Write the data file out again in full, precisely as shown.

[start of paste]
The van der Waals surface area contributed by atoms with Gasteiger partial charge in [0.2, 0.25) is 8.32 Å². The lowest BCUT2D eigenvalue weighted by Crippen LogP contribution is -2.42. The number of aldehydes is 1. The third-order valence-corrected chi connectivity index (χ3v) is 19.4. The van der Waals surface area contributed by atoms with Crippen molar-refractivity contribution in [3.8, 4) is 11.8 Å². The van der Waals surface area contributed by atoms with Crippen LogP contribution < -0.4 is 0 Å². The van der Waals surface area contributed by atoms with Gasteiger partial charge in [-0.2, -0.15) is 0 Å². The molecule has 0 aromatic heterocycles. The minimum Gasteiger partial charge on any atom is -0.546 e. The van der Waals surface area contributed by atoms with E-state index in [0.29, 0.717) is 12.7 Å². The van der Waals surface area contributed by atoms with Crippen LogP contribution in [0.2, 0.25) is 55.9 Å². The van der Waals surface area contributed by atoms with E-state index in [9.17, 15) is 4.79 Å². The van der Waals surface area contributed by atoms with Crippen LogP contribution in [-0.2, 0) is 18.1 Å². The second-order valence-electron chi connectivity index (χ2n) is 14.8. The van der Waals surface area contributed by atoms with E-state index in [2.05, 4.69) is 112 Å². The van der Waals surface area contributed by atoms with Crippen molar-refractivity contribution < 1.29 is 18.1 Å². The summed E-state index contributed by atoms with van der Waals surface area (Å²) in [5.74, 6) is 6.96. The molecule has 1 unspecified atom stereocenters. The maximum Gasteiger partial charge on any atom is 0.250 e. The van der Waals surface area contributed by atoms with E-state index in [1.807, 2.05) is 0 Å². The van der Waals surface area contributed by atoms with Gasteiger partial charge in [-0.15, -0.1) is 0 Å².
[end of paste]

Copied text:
The van der Waals surface area contributed by atoms with Gasteiger partial charge in [0.2, 0.25) is 8.32 Å². The lowest BCUT2D eigenvalue weighted by Crippen LogP contribution is -2.42. The number of aldehydes is 1. The third-order valence-corrected chi connectivity index (χ3v) is 19.4. The van der Waals surface area contributed by atoms with Crippen molar-refractivity contribution in [3.8, 4) is 11.8 Å². The van der Waals surface area contributed by atoms with Crippen LogP contribution < -0.4 is 0 Å². The van der Waals surface area contributed by atoms with Gasteiger partial charge in [-0.2, -0.15) is 0 Å². The molecule has 0 aromatic heterocycles. The minimum Gasteiger partial charge on any atom is -0.546 e. The van der Waals surface area contributed by atoms with E-state index in [0.29, 0.717) is 12.7 Å². The van der Waals surface area contributed by atoms with Crippen LogP contribution in [0.2, 0.25) is 55.9 Å². The van der Waals surface area contributed by atoms with E-state index in [9.17, 15) is 4.79 Å². The van der Waals surface area contributed by atoms with Crippen LogP contribution in [-0.2, 0) is 18.1 Å². The second-order valence-electron chi connectivity index (χ2n) is 14.8. The van der Waals surface area contributed by atoms with E-state index in [2.05, 4.69) is 112 Å². The van der Waals surface area contributed by atoms with Crippen molar-refractivity contribution < 1.29 is 18.1 Å². The summed E-state index contributed by atoms with van der Waals surface area (Å²) in [5.74, 6) is 6.96. The molecule has 1 unspecified atom stereocenters. The maximum Gasteiger partial charge on any atom is 0.250 e. The van der Waals surface area contributed by atoms with E-state index in [1.807, 2.05) is 0 Å². The van der Waals surface area contributed by atoms with Gasteiger partial charge in [-0.15, -0.1) is 0 Å².